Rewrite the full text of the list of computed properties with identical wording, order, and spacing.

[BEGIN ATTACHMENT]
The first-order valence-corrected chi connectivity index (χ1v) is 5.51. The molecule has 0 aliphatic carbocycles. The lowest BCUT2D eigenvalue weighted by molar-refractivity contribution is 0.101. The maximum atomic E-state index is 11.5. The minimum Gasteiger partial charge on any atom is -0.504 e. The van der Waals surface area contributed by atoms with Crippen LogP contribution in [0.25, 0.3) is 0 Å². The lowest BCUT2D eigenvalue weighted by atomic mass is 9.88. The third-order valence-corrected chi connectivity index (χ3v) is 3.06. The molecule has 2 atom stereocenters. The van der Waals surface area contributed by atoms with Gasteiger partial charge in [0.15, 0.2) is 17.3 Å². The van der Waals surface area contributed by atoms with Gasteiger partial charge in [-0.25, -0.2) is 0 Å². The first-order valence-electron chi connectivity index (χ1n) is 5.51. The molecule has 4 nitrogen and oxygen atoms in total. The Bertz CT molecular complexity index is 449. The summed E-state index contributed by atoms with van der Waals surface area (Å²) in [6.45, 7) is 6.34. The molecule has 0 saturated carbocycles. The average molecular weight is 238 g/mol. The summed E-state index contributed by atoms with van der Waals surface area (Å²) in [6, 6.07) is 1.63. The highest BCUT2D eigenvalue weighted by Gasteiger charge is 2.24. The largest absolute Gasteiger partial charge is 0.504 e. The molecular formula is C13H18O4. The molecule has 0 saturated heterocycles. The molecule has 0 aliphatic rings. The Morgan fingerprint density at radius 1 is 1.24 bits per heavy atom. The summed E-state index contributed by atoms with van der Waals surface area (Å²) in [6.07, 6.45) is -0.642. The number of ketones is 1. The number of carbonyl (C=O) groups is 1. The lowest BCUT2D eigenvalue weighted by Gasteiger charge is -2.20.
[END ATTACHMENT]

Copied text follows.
The first-order valence-corrected chi connectivity index (χ1v) is 5.51. The molecule has 0 aliphatic carbocycles. The lowest BCUT2D eigenvalue weighted by molar-refractivity contribution is 0.101. The maximum atomic E-state index is 11.5. The minimum Gasteiger partial charge on any atom is -0.504 e. The van der Waals surface area contributed by atoms with Crippen LogP contribution in [0.25, 0.3) is 0 Å². The lowest BCUT2D eigenvalue weighted by atomic mass is 9.88. The third-order valence-corrected chi connectivity index (χ3v) is 3.06. The molecule has 2 atom stereocenters. The van der Waals surface area contributed by atoms with Gasteiger partial charge in [0.15, 0.2) is 17.3 Å². The van der Waals surface area contributed by atoms with Gasteiger partial charge in [-0.25, -0.2) is 0 Å². The first-order valence-electron chi connectivity index (χ1n) is 5.51. The molecule has 4 nitrogen and oxygen atoms in total. The Bertz CT molecular complexity index is 449. The summed E-state index contributed by atoms with van der Waals surface area (Å²) in [6.45, 7) is 6.34. The molecule has 0 saturated carbocycles. The average molecular weight is 238 g/mol. The summed E-state index contributed by atoms with van der Waals surface area (Å²) in [6, 6.07) is 1.63. The highest BCUT2D eigenvalue weighted by Gasteiger charge is 2.24. The largest absolute Gasteiger partial charge is 0.504 e. The molecular formula is C13H18O4. The molecule has 0 saturated heterocycles. The molecule has 0 aliphatic rings. The Morgan fingerprint density at radius 1 is 1.24 bits per heavy atom. The summed E-state index contributed by atoms with van der Waals surface area (Å²) in [6.07, 6.45) is -0.642. The number of ketones is 1. The number of carbonyl (C=O) groups is 1. The lowest BCUT2D eigenvalue weighted by Gasteiger charge is -2.20.